Unlike Southern China, which is well known for its light soy sauce (生抽, shēngchōu) and dark soy sauce (老抽, lǎochōu), Sichuan and the rest of China traditionally had just one type of soy sauce (酱油, jiàngyóu). Nowadays, exported brands often follow the Southern practice of marketing their multipurpose jiangyou as “light soy sauce” for the international market. Light soy sauces are so-named because they are lighter in color. Light does not refer to calories, salt content or taste. Dark soy sauces are thicker and darker, with added molasses or sugar for color and sweetness. A little dark soy sauce will color an entire dish (often a braise). 

An essential ingredient in the modern Chinese pantry, dark soy sauce is sweet while retaining its salty-savoriness. Do not confuse it with “sweet soy sauce,” which tastes mostly sweet. Dark soy sauce is used frequently for its unparalleled coloring and flavoring properties, adding an umami boost and an appealing red-brown tint to meats, braises and sauces. 

Zhongba Dark Soy Sauce

Zhongba Dark Soy Sauce is naturally brewed for 180 days. Unlike supermarket brands of dark soy sauce, which taste mainly of sugary molasses and little of soy, Zhongba Dark Soy Sauce tastes like umami-rich soy sauce that’s been sweetened. Its long fermentation and trademark mushrooms and spices deliver the intense mahogany-red tint that makes food so appetizing. While Zhongba light soy sauces contain no additives or preservatives, the addition of sugar in the dark version necessitates a preservative. Zhongba dark also has a touch of caramel and MSG.


Zhongba dark soy sauce

Cooking and Storage Tips

Soy sauce should be stored in a cool and dry place, away from direct sunlight and heat sources (preferably a closed cupboard or pantry). Ensure the bottle or container is tightly sealed to prevent air from entering and oxidizing the soy sauce. Proper sealing helps maintain its flavor and quality. Refrigeration is not necessary but may help ensure flavor and freshness for longer. If stored correctly, and not cross-contaminated, fermented products do not really expire. Let your eyes and nose be the judge of its shelf life.

Remember to adjust the amount of soy sauce according to your taste preferences and the specific recipe you’re following. It’s always a good idea to start with a smaller quantity and gradually add more if needed.

Use soy sauce as both a condiment and a cooking ingredient.

  • Marinades and sauces: Use soy sauce as a base for marinades and sauces. For a simple marinade, combine light soy sauce, garlic, ginger and a splash of Shaoxing rice wine. Use on meats, tofu or vegetables before stir-frying or grilling. We also sometimes like to add a dash of dark soy sauce to our marinades to color the meat and please the eye.
  • Stir-frying: For the simplest stir-fry, heat oil in a wok or skillet over high heat. Add protein (chicken, beef, shrimp, tofu, etc) and stir-fry until almost cooked. Push the protein to the side and add vegetables (blanched vegetables speed this up even more). Once veggies are crisp-tender, combine everything and add a splash of light soy sauce. Toss to coat and continue cooking for 1-2 minutes until everything is heated through.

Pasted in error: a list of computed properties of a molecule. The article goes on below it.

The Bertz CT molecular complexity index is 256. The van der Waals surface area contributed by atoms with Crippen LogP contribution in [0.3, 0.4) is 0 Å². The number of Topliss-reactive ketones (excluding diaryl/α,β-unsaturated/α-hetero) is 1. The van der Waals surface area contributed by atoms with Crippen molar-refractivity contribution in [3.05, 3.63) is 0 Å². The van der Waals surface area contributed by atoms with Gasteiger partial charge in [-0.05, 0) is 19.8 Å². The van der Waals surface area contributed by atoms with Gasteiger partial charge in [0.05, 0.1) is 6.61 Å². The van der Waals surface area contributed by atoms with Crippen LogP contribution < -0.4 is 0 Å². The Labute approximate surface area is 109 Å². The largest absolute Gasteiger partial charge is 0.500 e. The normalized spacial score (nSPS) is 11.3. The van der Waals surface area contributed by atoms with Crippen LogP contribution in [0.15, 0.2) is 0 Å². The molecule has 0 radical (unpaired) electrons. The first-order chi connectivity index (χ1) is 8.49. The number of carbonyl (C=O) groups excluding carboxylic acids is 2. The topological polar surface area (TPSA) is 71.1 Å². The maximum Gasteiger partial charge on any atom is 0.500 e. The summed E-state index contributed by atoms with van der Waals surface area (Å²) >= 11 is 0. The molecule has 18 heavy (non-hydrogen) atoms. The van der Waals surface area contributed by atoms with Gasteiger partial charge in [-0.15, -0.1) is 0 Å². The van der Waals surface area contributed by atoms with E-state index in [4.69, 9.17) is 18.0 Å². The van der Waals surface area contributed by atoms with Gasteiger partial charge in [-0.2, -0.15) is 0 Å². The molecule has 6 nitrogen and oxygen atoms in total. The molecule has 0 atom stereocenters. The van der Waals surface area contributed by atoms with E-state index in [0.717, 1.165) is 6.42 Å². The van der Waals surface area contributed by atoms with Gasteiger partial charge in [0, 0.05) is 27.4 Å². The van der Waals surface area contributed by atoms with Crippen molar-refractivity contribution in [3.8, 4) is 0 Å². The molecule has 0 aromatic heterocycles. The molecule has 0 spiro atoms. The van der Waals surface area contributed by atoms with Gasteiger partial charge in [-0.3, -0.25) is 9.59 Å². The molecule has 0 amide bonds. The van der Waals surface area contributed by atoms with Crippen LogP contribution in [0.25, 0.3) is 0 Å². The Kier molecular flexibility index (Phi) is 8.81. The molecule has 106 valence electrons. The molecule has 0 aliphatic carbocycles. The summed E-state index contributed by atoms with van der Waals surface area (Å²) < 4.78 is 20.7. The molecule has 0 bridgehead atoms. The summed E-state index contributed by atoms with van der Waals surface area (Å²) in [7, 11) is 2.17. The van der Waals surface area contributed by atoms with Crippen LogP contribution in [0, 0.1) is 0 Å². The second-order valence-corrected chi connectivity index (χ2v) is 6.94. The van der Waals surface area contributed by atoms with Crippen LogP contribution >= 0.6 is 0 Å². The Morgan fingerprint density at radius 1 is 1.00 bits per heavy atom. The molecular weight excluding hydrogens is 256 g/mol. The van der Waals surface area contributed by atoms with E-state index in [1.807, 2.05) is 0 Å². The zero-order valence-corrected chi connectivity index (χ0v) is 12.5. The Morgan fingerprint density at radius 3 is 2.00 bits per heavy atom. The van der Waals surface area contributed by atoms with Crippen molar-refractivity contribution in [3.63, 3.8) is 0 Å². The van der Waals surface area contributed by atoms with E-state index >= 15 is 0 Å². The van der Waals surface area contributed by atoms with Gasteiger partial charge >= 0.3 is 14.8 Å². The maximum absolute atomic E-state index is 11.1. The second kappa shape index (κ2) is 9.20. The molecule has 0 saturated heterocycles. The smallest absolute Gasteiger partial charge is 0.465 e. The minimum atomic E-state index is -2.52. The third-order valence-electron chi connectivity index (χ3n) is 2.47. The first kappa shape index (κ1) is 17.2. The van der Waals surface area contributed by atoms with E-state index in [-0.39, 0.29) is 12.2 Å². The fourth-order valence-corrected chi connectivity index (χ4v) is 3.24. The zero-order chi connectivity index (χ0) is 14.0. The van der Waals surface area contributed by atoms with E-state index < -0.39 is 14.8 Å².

• Braising: In a pot, first blanch the raw meat and then brown it, adding aromatics like ginger, garlic and green onions. Pour in a mixture of both light and dark soy sauces, along with some water or stock. Add spices like star anise, cassia bark and rock sugar according to preference. Simmer over low heat until the meat (or tofu) is tender and the flavors have melded.
  • Dip: For dumplings, spring rolls and more. Just combine light soy sauce with a little black vinegar, sesame oil, minced garlic or ginger. Add a touch of chili oil for extra kick.

Starting Your Chinese Cooking Journey? Get the Chinese Essentials Collection

Chinese essentials pantry collection

New to Chinese cooking? Or perhaps you have a few old bottles of sauce knocking around but they don’t produce the flavor you’re hoping for? We’ve curated and imported China Time Honored Brands and regional heritage products that are the best China has to offer. They have withstood the test of time, beloved by locals for hundreds of years, and are the very definition of traditional flavor. 

The 9 full-size sauces and spices included in the Chinese Essentials Pantry Collection are used literally every day in Chinese cooking.

From light soy sauce to dark soy sauce, chef’s favorite gluten-free oyster sauce to cold-pressed, stone-ground roasted sesame oil, 6-year aged Zhenjiang vinegar to real Shaoxing rice wine, and dried shiitake mushrooms, 5-spice and fermented white pepper, this collection has it all.

All How to Cook With Soy Sauce